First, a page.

John Jarvie of Brown's Park
BLM Cultural Resources Series (Utah: No. 7)
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"American states and territories from which they grow are created by acts of statesmen," however, "In the beginning, it is a matter of geography and nature—nothing more." [1] Although the above statement is applied to the state of Utah and to the process by which it was created, it can readily be applied to the small portion of that state where John Jarvie lived—Brown's Park. The Jarvie story and the Brown's Park story are interconnected parts of the same whole. Both stories must be told in order to gain the proper historic perspective.

Brown's Park, originally called Brown's Hole, is a valley some forty miles in length along the Green River bounded on the south by Diamond Mountain of the Uintah Range and on the north by Cold Spring Mountain. Brown's Park lies roughly half in Utah and half in Colorado with some of the northern extremities reaching into Wyoming.

Geography and nature endowed Brown's Hole with certain characteristics that in large measure dictated man's response to the area. Nature provided mild winters which would attract red men at first and provided ideal shelter for white men and their cattle herds as time progressed.

Geographically, the surrounding mountains kept out certain elements while attracting others. A centralized position in the middle of a rich fur bearing area made the Hole a natural rendezvous site for early mountain men and the proximity to great overland trails tied Brown's Hole to the wider world beyond via both northern and southern routes. The Oregon Trail to the north tied Brown's Hole to the northern Rockies while the Old Spanish Trail to the south tied it to Santa Fe and the Southwest. When lines were drawn and the Hole was divided among three states, it became a natural harbor for men who wished to avoid capture by merely crossing one of those lines.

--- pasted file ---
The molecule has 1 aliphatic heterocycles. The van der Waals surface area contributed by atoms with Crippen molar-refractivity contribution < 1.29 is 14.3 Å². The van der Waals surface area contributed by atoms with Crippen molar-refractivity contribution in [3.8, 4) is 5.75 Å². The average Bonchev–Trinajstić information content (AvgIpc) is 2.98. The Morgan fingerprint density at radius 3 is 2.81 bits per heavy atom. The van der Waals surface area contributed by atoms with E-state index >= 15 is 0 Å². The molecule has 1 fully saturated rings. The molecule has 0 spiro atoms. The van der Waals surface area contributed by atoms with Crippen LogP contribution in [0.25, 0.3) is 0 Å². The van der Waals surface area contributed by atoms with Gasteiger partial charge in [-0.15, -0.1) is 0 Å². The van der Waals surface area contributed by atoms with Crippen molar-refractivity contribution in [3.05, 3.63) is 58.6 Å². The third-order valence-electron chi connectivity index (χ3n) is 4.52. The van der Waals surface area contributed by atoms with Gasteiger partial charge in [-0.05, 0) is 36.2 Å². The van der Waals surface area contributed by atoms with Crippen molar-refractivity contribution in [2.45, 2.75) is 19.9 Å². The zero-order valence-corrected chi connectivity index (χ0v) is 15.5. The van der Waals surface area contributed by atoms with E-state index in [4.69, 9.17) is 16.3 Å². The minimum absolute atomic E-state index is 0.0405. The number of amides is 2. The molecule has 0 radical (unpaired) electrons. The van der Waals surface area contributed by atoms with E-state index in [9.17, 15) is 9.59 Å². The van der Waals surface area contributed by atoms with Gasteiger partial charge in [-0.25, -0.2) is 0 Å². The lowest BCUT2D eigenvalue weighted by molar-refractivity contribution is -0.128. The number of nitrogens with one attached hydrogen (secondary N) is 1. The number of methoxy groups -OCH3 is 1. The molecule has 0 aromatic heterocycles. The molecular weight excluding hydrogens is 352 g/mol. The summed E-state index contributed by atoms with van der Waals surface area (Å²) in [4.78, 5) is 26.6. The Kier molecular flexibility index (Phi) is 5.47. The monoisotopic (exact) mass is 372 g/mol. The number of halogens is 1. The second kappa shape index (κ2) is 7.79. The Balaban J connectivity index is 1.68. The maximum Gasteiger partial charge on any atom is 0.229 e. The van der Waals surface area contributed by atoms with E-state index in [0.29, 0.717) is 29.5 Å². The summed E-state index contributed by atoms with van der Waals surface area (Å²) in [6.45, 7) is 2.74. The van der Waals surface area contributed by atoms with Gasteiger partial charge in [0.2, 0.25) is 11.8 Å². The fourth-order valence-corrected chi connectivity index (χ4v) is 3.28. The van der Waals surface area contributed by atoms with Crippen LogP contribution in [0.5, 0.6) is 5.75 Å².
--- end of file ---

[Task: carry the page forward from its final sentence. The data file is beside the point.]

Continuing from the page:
Most of the earth's great cities developed because of locations along coasts or rivers where they became ports or developed harbors and became important keys in the transportation and trade networks. Brown's Hole functioned as a safe harbor also, although the men it sheltered did not create an urban society. They sought out her harbor, created by nature and geography, for specific purposes and when those purposes had been fulfilled, they moved on leaving the Hole a relatively isolated and unspoiled region to this day.

While geography and nature provided the setting, the explorers, traders, and mountain men of Brown's Hole brought the area into the mainstream of American development. They exposed it to the forces that were shaping the country and made it an integral part of it. They discovered its secrets through exploration and, with the mountain men, peopled it with characters who made it uniquely American.

Thus, during the years that Manifest Destiny grew into an American ideology, the men who explored, traded, and trapped in Brown's Hole and, indeed, the entire West provided substance upon which supporters of the ideology could act. By the right of customary usage, Brown's Hole became part of the myth and reality of America's westward expansion. In this remote and isolated area, we can see many episodes from the pageant of the settling of the American West. Indians, fur traders, cattlemen, explorers, settlers, and outlaws all figure in the history of Brown's Hole.

From its earliest history, Brown's Hole has been a place of controversy. Even the origin of its name is shrouded in mystery and contention. The list of possible namesakes seems as endless as the debate it arouses. A traveller in 1839 said, "The place was called 'Brown's Hole' from the fact that a number of years before a white man named Brown had been murdered by the Indians there." [2] Rufus B. Sage, who camped in Brown's Hole in 1842 while searching for a fabled tribe of white Indians known as the Munchies, said it was named after a trapper by the name of Brown who came to the Hole to hunt in the fall. "During his stay, a fall of snow closed the passes so effectually, he was forced to remain till the succeeding spring before he could escape from his lonely prison." [3]